In State of Madhya Pradesh v. Chintaman, the respondent who was a police officer was dismissed from service on certain charges. The High Court of Madhya Pradesh quashed the order of dismissal on the finding that the enquiry was held in violation of the principles of natural justice in as much as the statement of witnesses recorded in the preliminary enquiry were not supplied to the concerned officer as a result of which he could not effectively cross- examine the witnesses produced before the enquiry officer.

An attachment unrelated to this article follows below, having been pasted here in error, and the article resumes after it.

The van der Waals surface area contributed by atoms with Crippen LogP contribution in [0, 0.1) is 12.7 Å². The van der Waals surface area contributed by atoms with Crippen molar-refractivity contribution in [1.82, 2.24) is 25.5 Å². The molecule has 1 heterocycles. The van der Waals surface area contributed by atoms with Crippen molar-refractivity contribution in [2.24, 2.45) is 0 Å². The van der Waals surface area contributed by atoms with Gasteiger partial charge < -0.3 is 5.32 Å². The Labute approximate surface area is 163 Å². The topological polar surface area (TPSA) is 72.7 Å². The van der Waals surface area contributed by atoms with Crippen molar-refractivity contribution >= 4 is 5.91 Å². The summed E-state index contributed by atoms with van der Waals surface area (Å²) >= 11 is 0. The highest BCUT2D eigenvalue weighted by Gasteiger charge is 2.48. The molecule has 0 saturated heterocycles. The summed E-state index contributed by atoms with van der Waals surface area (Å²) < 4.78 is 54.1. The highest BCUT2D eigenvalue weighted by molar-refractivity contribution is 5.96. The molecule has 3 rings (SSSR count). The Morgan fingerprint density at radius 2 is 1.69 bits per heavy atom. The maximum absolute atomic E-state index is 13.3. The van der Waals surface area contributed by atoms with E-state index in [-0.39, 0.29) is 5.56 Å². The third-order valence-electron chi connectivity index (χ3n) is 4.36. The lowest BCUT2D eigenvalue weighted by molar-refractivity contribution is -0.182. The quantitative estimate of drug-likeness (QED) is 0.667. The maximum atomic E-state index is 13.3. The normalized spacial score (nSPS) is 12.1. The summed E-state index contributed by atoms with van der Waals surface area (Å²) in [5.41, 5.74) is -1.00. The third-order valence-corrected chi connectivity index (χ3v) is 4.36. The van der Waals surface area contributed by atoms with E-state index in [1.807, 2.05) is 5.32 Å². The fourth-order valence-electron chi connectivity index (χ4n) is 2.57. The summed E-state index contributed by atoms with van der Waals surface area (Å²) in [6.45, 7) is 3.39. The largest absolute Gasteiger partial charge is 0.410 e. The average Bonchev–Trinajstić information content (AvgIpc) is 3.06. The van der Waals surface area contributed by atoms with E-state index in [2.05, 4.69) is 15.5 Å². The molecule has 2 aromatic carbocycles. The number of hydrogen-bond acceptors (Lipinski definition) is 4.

This Court while upholding the view taken by the High Court, observed that the departmental enquiries should observe rules of natural justice. The Court referred to the observations of Venkatarama Aiyar, J. in Union of India v. T.R. Verma, [1958] SCR 499 "stating it broadly and without intending it to be exhaustive it may be observed that rules of natural justice require that a party should have the opportunity of adducing all relevant evidence on which he relies, that the evidence of the opponent should be taken in his presence, and that he should be given the opportunity of cross-examining the witnesses examined by that party, and that no material should be relied on against him without his being given an opportunity of explaining them". Relying on the aforesaid observations the Court held that right to cross-examine witnesses who give evidence against a delinquent officer is a very valuable right and if effective exercise of that right is prevented by the enquiry officer by not giving to officer relevant document to which he is entitled, the enquiry cannot be said to have been held in accordance with the principles of natural justice. In Triloki Nath v. Union of India, it was held that if a public servant facing enquiry was not supplied copies of documents it would amount to denial of reasonable opportunity. In that case the statement of witnesses recorded during the investigation of the criminal case registered against the delinquent officer prior to the 1107 departmental proceedings had not been supplied to him, as a result of which the delinquent officer was prejudiced in his defence at the enquiry.